An investigation into how accurately UK rabbit owners identify pain in their pet rabbits

Charlotte Forder, Livia Benato, Nicola J Rooney*

*Corresponding author for this work

Research output: Contribution to journalArticle (Academic Journal)peer-review

Abstract

Background:
Rabbits are popular family pets. They are prey species and so have evolved to hide signs of illness and pain. Recent research has developed robust pain scales for use in a clinical setting, but to date none has examined rabbit owners’ ability to recognise pain in their animals. This study investigated how owners identify pain in their pet rabbits and their ability to correctly identify different levels of pain, in order to determine any need for owner education in this area.

Methods:
Owners were recruited via Facebook and a two-part online survey was distributed. Part one collected data on demographics, owners’ knowledge of pain signs and beliefs about pain in rabbits. Part two asked respondents to pain score eight videos of rabbits in different levels of pain for comparison to pain scores made by three experts. We used a simplified version of the Bristol Rabbit Pain Score (BRPS) which involved a single 0 to 3 scale. We explored the number of pain signs each respondent could list, the total score given to the videos, and their deviation from the experts’ scores.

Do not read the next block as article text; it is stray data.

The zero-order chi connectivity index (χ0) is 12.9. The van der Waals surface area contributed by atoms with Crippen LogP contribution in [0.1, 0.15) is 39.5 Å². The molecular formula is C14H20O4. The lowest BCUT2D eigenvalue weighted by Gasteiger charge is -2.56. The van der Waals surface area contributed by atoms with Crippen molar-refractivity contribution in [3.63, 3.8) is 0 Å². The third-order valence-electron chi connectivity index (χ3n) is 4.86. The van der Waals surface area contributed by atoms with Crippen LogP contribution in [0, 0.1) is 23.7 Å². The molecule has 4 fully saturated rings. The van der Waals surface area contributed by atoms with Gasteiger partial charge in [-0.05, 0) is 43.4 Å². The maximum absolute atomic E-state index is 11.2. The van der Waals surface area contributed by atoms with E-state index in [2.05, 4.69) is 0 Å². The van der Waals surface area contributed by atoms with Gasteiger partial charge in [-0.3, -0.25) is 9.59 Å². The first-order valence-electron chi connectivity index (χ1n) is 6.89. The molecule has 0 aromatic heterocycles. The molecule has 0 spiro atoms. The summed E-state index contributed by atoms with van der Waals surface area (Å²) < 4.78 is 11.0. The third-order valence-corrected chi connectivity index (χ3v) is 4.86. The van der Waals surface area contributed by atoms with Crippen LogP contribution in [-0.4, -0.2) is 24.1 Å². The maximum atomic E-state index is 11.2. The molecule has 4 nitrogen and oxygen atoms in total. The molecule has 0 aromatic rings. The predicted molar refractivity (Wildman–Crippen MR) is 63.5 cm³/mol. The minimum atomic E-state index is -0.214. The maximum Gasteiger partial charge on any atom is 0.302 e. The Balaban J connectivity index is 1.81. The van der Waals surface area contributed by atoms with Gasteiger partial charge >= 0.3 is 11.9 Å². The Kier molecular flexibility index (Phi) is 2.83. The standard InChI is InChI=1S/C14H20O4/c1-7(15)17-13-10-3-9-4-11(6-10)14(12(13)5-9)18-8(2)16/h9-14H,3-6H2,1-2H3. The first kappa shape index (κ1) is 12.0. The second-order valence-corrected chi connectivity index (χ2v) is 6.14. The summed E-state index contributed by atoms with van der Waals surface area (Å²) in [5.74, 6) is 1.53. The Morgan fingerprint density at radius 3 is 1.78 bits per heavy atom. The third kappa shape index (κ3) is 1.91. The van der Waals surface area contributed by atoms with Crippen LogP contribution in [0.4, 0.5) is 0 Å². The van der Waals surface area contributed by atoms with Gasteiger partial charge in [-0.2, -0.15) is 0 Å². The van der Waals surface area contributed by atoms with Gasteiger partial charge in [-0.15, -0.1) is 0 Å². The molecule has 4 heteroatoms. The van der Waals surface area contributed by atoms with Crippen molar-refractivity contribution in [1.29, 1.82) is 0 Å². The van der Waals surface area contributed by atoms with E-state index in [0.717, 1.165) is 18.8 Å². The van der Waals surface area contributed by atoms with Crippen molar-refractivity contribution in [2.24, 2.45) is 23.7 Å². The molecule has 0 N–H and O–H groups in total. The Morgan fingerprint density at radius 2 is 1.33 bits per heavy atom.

Results:
A total of 500 respondents completed part one of the survey and 345 additionally completed Part two. Respondents were on average able to state five signs of pain (range 0–12), but females stated significantly more (p = 0.018), as did those who worked with rabbits (p = 0.004) and those with experience of their rabbit having an operation (p = 0.01). Overall, 98.6% of respondents thought rabbits felt pain as much or more that dogs and cats. In Part two, respondents more frequently agreed with the experts when identifying rabbits in no pain (88.8%) and severe pain (65.2%), but there was lower agreement when identifying mild (28.4%) and moderate pain (43.2%). Respondents overall rated pain lower than experts with an average total pain score of 11.9 compared to 18 given by the experts.

Conclusions:
Most rabbit owners are able to list numerous pain signs and are generally able to identify pain-free rabbits and those in severe pain. Owners’ ability to differentiate between mild and moderate pain is more limited and could benefit from training in the subtler signs of pain. Veterinary professionals are well placed to educate owners about signs of pain in rabbits and should be aware of areas where owners’ knowledge can be improved.
Original languageEnglish
Article number122
Pages (from-to)122
Number of pages12
JournalBMC Veterinary Research
Volume20
Issue number1
DOIs
Publication statusPublished - 27 Mar 2024

Bibliographical note

Publisher Copyright:
© The Author(s) 2024.

Keywords

  • Humans
  • Female
  • Rabbits
  • Animals
  • Cats
  • Dogs
  • Cat Diseases
  • Ownership
  • Pets
  • Dog Diseases
  • Pain/veterinary
  • Surveys and Questionnaires
  • United Kingdom

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